As COVID-19 continues to exact a heavy toll around the world, it is clear that zoonotic diseases will present new challenges to human health and the environment. One estimate suggests that 75% of emerging pathogens are now zoonotic in origin.
Over the last several decades, the risk of spillover of these pathogens into the human population has rapidly increased, driven by land-use change, such as deforestation; the wildlife trade and wild meat consumption; climate change; and the intensification of industrial animal agriculture.
Recognizing “the interconnection between people, animals, plants and their shared environment” the public health community has begun to address the problem of zoonoses through a lens that combines human and environmental health known as “One Health.”
To raise awareness of the root causes of zoonotic diseases and ways to prevent the next zoonotic disease outbreak, EJN has selected 16 journalists across Asia to report on zoonoses and highlight efforts by scientists, public health professionals and others in their region to prevent zoonotic disease.
“The next pandemic is likely to originate from Asia, where illegal wildlife trade is rife. Together with our colleagues from Internews’ Pandemic Mentor Bench, EJN will support journalists in Asia to tell the important story of how human actions are not only detrimental to nature but also our own health,” says Kok Eng Amy Sim, Senior Asia Program Manager at EJN.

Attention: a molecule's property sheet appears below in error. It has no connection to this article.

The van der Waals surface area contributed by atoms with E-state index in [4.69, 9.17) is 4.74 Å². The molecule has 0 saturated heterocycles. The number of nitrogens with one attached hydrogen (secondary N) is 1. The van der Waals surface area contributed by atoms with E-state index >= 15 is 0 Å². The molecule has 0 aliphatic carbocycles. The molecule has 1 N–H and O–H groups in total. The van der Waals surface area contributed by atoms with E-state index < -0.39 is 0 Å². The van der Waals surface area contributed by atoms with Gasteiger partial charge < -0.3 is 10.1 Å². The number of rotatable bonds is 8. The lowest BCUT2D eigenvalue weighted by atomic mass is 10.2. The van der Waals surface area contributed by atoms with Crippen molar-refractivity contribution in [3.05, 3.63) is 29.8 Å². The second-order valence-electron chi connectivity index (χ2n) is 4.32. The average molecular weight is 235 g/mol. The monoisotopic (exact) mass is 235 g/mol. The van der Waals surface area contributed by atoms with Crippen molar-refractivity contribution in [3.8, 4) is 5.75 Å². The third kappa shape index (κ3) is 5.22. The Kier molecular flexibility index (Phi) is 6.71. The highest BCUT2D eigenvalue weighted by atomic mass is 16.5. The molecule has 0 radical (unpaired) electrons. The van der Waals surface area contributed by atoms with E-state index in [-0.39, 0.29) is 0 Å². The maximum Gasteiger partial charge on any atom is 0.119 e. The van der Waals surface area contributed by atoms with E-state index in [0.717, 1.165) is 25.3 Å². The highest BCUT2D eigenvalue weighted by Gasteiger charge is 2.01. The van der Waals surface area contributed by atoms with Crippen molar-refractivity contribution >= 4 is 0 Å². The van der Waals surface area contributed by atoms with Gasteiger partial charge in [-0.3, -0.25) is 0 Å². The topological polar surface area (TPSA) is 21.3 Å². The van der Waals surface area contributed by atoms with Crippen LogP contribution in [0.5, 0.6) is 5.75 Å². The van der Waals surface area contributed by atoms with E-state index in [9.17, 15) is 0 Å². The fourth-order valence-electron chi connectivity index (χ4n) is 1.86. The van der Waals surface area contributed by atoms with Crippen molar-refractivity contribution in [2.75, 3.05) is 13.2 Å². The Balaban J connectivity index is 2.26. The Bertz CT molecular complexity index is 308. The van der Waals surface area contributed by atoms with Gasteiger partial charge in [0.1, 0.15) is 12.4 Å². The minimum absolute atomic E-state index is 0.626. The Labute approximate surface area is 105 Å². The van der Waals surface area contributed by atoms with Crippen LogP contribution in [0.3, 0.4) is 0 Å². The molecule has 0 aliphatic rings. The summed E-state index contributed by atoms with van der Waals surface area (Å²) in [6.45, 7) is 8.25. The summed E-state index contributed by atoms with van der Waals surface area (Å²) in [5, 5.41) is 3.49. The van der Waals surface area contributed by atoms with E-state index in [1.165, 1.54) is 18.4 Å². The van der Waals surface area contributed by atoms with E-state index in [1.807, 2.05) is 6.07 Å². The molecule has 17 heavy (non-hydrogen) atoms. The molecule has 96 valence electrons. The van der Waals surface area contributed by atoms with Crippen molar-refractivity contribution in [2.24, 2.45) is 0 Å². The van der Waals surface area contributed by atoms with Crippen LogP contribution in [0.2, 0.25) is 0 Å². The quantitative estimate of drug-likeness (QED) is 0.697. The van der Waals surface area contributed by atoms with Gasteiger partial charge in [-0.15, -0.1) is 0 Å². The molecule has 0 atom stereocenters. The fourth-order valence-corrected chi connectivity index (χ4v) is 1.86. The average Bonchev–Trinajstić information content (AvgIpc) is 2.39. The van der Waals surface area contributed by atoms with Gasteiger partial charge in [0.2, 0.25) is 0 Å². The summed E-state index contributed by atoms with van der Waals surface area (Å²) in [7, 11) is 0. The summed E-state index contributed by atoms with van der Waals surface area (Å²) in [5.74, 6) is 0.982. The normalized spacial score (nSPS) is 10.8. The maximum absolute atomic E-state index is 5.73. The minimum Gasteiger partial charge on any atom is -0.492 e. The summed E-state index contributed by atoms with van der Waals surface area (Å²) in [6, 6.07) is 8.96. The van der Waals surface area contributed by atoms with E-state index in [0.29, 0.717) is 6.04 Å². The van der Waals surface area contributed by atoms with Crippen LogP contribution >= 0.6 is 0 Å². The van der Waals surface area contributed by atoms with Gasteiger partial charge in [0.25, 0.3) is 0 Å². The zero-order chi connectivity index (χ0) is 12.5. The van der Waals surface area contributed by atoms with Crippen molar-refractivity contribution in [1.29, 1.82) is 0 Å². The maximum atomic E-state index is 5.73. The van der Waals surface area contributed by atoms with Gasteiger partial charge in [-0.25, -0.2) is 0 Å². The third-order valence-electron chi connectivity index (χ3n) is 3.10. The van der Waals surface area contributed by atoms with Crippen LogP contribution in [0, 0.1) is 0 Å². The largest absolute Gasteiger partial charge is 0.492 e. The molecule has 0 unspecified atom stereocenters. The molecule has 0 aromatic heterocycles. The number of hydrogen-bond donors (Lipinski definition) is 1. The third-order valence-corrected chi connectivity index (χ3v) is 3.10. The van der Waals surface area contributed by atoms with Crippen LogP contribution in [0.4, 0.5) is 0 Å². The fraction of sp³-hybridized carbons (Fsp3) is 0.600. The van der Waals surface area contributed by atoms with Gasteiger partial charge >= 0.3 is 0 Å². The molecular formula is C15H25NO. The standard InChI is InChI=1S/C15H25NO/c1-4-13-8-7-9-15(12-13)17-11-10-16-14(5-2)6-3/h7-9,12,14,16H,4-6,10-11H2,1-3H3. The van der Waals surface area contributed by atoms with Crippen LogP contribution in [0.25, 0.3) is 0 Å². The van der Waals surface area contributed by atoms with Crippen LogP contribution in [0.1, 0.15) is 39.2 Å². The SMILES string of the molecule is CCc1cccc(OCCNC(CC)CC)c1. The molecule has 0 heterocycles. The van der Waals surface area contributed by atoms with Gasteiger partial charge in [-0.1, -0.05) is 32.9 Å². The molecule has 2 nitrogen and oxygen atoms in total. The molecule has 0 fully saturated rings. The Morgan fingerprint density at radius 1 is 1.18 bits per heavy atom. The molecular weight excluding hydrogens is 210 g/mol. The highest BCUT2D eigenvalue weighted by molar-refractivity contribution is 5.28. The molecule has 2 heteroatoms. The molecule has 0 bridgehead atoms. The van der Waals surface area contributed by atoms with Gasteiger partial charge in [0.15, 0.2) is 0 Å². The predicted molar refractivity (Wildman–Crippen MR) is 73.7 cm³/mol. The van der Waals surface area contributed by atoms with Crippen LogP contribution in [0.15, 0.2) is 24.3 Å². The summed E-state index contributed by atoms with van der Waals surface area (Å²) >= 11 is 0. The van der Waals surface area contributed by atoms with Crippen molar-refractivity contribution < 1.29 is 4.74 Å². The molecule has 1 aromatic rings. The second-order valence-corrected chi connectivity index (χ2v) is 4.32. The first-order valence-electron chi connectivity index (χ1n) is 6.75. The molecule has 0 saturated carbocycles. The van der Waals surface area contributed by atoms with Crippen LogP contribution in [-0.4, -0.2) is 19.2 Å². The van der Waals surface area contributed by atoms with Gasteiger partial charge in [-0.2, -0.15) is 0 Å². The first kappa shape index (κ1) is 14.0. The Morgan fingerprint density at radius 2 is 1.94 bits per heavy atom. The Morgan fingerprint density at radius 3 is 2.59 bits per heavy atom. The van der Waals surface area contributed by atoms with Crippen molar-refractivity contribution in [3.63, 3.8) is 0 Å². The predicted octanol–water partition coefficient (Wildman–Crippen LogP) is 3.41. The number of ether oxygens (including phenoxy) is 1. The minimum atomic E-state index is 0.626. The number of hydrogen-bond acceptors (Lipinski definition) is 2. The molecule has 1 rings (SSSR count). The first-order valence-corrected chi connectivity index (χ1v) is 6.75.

Here’s the list of grantees:
- Crystal Chow, Hong Kong
- Siti Masudah Isnawati, Indonesia
- Adeel Saeed, Pakistan
- Klaire Joanna Ting and Nica Rhiana Hanopol, Philippines
- Gresi Plasmanto, Indonesia
- Mochammad Asnawi, Indonesia
- Aatreyee Dhar, India
- Mahima Ashok Kumar Jain, India
- Finneke Wolajan, Indonesia
- Yiamyut Sutthichaya, Thailand
- Parthiban Shanmuganathan, Sri Lanka
- Mohit Rao, India
- Shamsuddin Illius, Bangladesh
- Aswathy T Kurup, India
- Aradhna Wal, India
- Marc Jayson Cayabyab, Philippines
Grantees will report on topics including the increasing incidence of Leishmaniasis at the Pakistan-Afghanistan border; Nipah virus in India; leptospirosis in Sri Lanka; and filariasis in Indonesia, among other zoonotic diseases.
“It’s encouraging to see both early-career and senior journalists showing interest in not just reporting on COVID-19, but taking a deeper dive into diseases such as filariasis and other zoonoses that have become endemic in many Asian countries,” notes Florence Armein EJN’s Indonesia Content Coordinator.
They will be mentored by journalists and editors from Internews’ Earth Journalism Network and Health Journalism Network who have deep experience in epidemics and spillover events.
These grants were awarded as part of EJN’s Asia-Pacific project, carried out with generous support from Sida. Look out for further updates on our website and social media.